Should I say “Call to Action” or “FOUR”? Check out this Discount Golf Equipment site. When you visit you will quickly notice that it is a e-commerce site, and that they sell golf equipment. When visiting one of their product pages the call to action is very obvious. There are product details, pictures, product options, and an obvious method to make a purchase. What about the home page though? Are you compelled to do anything?
Getting Action Out of the Home Page
One of the big problems with a sites home page is that fact that they are usually designed for a general audience. We often design them trying to reveal everything we have to offer, and not really consider what the next action would be.
Here are your options, hope you do something.
So how do you get action out of a visitor without reallying knowing what they want, and without displaying your entire sitemap on the home page? You let them search.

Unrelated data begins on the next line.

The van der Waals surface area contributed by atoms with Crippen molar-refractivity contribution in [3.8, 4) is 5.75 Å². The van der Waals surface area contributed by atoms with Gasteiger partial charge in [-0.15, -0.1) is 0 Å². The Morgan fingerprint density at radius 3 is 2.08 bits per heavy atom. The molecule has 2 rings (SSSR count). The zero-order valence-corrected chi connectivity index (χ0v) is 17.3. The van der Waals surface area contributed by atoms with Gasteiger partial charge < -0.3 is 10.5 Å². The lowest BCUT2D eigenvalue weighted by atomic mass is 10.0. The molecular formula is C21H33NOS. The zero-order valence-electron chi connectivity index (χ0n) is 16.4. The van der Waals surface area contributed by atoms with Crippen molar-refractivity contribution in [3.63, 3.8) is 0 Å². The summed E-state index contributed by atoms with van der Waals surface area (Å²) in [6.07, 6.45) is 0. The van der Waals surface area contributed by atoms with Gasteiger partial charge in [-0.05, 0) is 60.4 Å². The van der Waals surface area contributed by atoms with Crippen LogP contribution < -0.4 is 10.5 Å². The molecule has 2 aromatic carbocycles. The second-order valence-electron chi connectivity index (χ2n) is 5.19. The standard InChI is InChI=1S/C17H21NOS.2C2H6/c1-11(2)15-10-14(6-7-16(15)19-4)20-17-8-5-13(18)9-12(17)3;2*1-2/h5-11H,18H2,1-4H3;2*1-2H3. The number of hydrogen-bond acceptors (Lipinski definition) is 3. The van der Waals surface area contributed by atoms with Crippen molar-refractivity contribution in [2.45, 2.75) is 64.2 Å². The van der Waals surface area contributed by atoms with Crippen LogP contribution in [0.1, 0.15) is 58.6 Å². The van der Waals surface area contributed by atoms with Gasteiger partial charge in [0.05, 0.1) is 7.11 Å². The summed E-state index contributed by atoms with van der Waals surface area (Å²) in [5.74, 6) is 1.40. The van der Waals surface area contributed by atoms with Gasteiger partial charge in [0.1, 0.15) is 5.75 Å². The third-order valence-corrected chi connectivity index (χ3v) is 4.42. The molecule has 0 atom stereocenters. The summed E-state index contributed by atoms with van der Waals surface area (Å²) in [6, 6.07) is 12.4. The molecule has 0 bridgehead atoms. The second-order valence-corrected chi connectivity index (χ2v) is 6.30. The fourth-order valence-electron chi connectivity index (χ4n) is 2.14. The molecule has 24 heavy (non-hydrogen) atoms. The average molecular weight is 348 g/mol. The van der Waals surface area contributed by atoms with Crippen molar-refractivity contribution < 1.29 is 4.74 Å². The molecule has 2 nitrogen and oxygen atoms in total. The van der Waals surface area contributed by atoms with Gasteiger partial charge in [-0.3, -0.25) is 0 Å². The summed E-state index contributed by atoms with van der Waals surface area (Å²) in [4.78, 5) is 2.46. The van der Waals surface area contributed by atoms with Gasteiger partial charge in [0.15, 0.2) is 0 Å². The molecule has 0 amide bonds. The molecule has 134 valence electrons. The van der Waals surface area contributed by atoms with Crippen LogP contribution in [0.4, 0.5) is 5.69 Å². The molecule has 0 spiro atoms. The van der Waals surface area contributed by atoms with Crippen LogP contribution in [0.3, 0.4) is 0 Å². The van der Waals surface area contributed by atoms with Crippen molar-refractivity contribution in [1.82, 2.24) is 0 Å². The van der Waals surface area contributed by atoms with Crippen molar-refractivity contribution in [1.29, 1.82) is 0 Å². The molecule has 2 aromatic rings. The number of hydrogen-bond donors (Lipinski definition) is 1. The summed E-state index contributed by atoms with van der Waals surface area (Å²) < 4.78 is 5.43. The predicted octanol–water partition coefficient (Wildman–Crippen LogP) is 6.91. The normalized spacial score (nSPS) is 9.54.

Zappo Into Action
One of my favorite e-commerce sites usability wise is Zappos, the shoe store. What is their major call to action on their home page? It’s their search function. Comparing both sites they are both very similar in content. They both have: a search function, categories of products, and products that you can buy right from the home page. What gets people moving though is the very obvious search box Zappos has. It’s compelling, and once a visitor hits that search button the sale is half way done. Zappos knows the visitor wants shoes, they just don’t what kind. What should the visitor do? They should find it. What should the major call to action be? Make them search.
Not an e-Commerce Site
Not all sites are their to sell, but having a call to action on the home page is still just as important. Imagine if you site was just about golf tips in general like the Golf’s site blog, Golf Equipment Blog. Emphasis needs to be created to why a visitor is there, and what the valuble parts of the site are. Establish specific values, and specific actions will follow.